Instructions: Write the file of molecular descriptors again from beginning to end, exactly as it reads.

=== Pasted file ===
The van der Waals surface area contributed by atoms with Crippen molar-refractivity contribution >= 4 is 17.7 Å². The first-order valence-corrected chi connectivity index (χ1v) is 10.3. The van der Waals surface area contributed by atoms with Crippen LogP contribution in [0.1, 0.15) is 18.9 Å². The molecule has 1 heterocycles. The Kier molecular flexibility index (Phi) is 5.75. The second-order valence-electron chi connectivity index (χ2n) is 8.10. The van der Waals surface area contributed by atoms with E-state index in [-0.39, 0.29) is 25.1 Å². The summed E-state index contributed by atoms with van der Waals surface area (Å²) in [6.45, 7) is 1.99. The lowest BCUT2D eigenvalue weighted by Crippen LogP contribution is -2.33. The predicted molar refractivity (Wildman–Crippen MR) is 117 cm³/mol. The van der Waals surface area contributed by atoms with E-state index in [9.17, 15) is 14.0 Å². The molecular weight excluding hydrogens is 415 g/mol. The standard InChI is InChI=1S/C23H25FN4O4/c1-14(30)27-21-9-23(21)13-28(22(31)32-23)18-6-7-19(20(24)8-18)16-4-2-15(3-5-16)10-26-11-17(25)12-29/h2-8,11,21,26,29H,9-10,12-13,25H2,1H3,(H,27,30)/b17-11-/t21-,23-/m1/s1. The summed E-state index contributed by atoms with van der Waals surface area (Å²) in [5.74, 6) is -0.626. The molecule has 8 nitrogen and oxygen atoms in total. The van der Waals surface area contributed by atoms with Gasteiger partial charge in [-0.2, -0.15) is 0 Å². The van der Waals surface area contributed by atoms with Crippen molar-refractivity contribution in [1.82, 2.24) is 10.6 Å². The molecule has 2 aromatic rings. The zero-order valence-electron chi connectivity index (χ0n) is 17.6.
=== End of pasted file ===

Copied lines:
The van der Waals surface area contributed by atoms with Crippen molar-refractivity contribution >= 4 is 17.7 Å². The first-order valence-corrected chi connectivity index (χ1v) is 10.3. The van der Waals surface area contributed by atoms with Crippen LogP contribution in [0.1, 0.15) is 18.9 Å². The molecule has 1 heterocycles. The Kier molecular flexibility index (Phi) is 5.75. The second-order valence-electron chi connectivity index (χ2n) is 8.10. The van der Waals surface area contributed by atoms with E-state index in [-0.39, 0.29) is 25.1 Å². The summed E-state index contributed by atoms with van der Waals surface area (Å²) in [6.45, 7) is 1.99. The lowest BCUT2D eigenvalue weighted by Crippen LogP contribution is -2.33. The predicted molar refractivity (Wildman–Crippen MR) is 117 cm³/mol. The van der Waals surface area contributed by atoms with E-state index in [9.17, 15) is 14.0 Å². The molecular weight excluding hydrogens is 415 g/mol. The standard InChI is InChI=1S/C23H25FN4O4/c1-14(30)27-21-9-23(21)13-28(22(31)32-23)18-6-7-19(20(24)8-18)16-4-2-15(3-5-16)10-26-11-17(25)12-29/h2-8,11,21,26,29H,9-10,12-13,25H2,1H3,(H,27,30)/b17-11-/t21-,23-/m1/s1. The summed E-state index contributed by atoms with van der Waals surface area (Å²) in [5.74, 6) is -0.626. The molecule has 8 nitrogen and oxygen atoms in total. The van der Waals surface area contributed by atoms with Gasteiger partial charge in [-0.2, -0.15) is 0 Å². The van der Waals surface area contributed by atoms with Crippen molar-refractivity contribution in [1.82, 2.24) is 10.6 Å². The molecule has 2 aromatic rings. The zero-order valence-electron chi connectivity index (χ0n) is 17.6.